Trouble With Tonglen

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I have been having trouble with Tonglen. It is becoming increasingly difficult to imagine suffering with doing this practice (feeling it or visualizing it) and the same for the joy I am supposed to be giving out. Is there any suggestions you can share that will help with this?

The very basis of Tonglen is the union of conventional and ultimate Bodhicitta. How to do sending and taking? We connect the sending and taking with our breath – First you breathe in, taking in all the unbearable misery of all living beings everywhere. As you inhale, you take in all the suffering bad karma and the root causes of the misery, you thereby relieve all sentient beings of their suffering and the causes of the suffering. You are not the star of the process, you are simply the “best supporting actor”. It is not about you and your feelings regarding this practice. Beings are really the main object of your care and attention, the light is on them. Remember also the view of absolute Bodhicitta: All phenomena are like the dream experience, they have now inherent reality. You are a trickster, using the illusion to relieve beings from their illusion of a pain. Breathing in is your trick to alleviate the illusory suffering that affects people. Breathing out, you give all the wholesome karma, happiness and good circumstances to every sentient beings. Imagine all this good being absorbed by living beings. We visualize the giving and taking in harmony with the rhythm of our own breathing, in and out.

During calm abiding meditation we simply follow the breath, here we add another element which is sending and taking. It is like a calm abiding type of meditation with an extra element: the focus on Bodhicitta.

Once you are in the flow of giving and taking, you do not have to contrive yourself to feel anything special. Simply focus on the altruistic attitude: take all suffering, give all merit, breath gently. Do the giving and taking for as long as you can. It is good to do this training in many short intervals. Practice for little while like this, then stop, take a break and relax for a few moments. You are still sitting, but you take a break, stop thinking about sending and taking, then start again. In this way, you can do many short sessions with breaks in between. You can do many five minutes cycles with one minute break within half an hour or whatever duration you feel comfortable. Do not worry if you find yourself distracted during the actual meditation. Do not worry means, do not scold yourself. The care is gentle. Do not push yourself with a gun in the back. Remain simply aware and patiently bring your focus back on the Bodhicitta attitude, in a very gentle way.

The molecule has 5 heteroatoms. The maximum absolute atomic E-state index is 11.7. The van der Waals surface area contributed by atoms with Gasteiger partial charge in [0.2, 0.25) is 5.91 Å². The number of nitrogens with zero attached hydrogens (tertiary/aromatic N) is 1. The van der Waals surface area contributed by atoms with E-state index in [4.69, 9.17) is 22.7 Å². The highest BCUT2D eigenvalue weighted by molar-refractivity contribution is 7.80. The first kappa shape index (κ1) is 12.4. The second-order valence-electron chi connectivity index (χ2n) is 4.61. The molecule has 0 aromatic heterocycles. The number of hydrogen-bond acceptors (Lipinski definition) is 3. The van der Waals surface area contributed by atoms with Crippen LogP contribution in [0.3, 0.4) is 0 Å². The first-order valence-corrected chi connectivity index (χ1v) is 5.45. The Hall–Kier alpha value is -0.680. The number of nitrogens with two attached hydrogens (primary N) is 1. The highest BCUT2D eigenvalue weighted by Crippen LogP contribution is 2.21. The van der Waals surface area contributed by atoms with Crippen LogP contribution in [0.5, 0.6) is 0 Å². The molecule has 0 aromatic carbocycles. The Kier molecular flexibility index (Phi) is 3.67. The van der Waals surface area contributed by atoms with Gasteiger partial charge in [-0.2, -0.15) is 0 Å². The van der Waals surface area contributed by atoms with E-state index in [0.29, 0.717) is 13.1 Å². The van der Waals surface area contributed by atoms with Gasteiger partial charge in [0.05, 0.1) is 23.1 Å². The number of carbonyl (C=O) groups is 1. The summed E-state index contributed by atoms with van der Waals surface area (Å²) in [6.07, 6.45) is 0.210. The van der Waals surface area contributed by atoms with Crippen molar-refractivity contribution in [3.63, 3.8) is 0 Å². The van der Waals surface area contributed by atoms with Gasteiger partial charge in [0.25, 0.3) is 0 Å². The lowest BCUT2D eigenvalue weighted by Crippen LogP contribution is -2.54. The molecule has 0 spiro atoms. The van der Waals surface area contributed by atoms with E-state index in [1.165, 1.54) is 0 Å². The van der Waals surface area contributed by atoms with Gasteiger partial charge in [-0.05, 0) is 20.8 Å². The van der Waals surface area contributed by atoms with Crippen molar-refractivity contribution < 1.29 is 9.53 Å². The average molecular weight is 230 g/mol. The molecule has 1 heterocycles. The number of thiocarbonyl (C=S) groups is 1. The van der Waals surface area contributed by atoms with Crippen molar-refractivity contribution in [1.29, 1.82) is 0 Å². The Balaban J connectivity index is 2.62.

It is important not to think, that there is something physically being exchanged. Remember for that the view of ultimate Bodhicitta. If you don’t stop tripping on how real the things, that you take and give are. If you keep solidifying it in your mind – that may cause some trouble – such as anxiety. It is very important to regard everything as a mirage. The essence of this practice is training our Bodhicitta, yet at the same time our rational mind is being trained to focus. It is a twofer. Your mind will be pacified by the calm abiding aspect of this practice and therefore all disturbances will fall away. Simultaneous with the pacification of you mind, Bodhicitta, the altruistic intention, will arise. That is the tonglen aspect of this practice, which is the very heart of Rinpoche’s book: Path Of Awakening.

Sometimes we may wonder, what about practicing sending and taking for ourselves? There is one slogan in mind training that says: “Begin by yourself, begin by taking care of yourself first.” In order to really do very efficient sending and taking you need some sort of preparation, such as learning to see how everything is like an illusion. This is clarifying your perspective. It is taking care of yourself in a way. Through this awareness you become more gentle with yourself, more respectful. You cannot send love when you do not have it in you.

We all have a different history, there are some people who have a very difficult background. For them it is difficult to relate to love and generosity, because they never experienced it. As they never received it, they have no idea what it is. We have to first build up the connection with loving compassion. Some people have been so badly wounded that they are locked in. They cannot trust and they cannot give love or welcome another person. They have to heal this first. You can use this meditation taking yourself as the object of the compassion. Breathing in, you welcome this person wounded and in pain, which is you. You give this person shelter. Breathing out, you give this person confidence, self-esteem, respect, love so that this person can have an experience of it. Maybe later on, this person will be able to share this, having had this experience. There is a book, inspired by Buddhist teaching, called the The Mindful Path to Self-Compassion. It is not mere philosophy, it is a series of practical exercises that you can do. Lots of these exercises are a sort of adaptation of sending and taking.

In a more traditional way, Thich Nhat Hahn also talks about this in The Path Of Emancipation (pp127.128):

Breathing in, I see myself as a five-years-old.

Breathing, out I smile to myself as a five-years-old.

To put it into simple words: Welcome, Thank you.

These are little things, but if, as you wake up in the morning, the first thing you say to yourself is welcome, and as you breathe out thank you, it is a pretty good way to start a day.

Even if nobody else is around to say this to you, at least you will.

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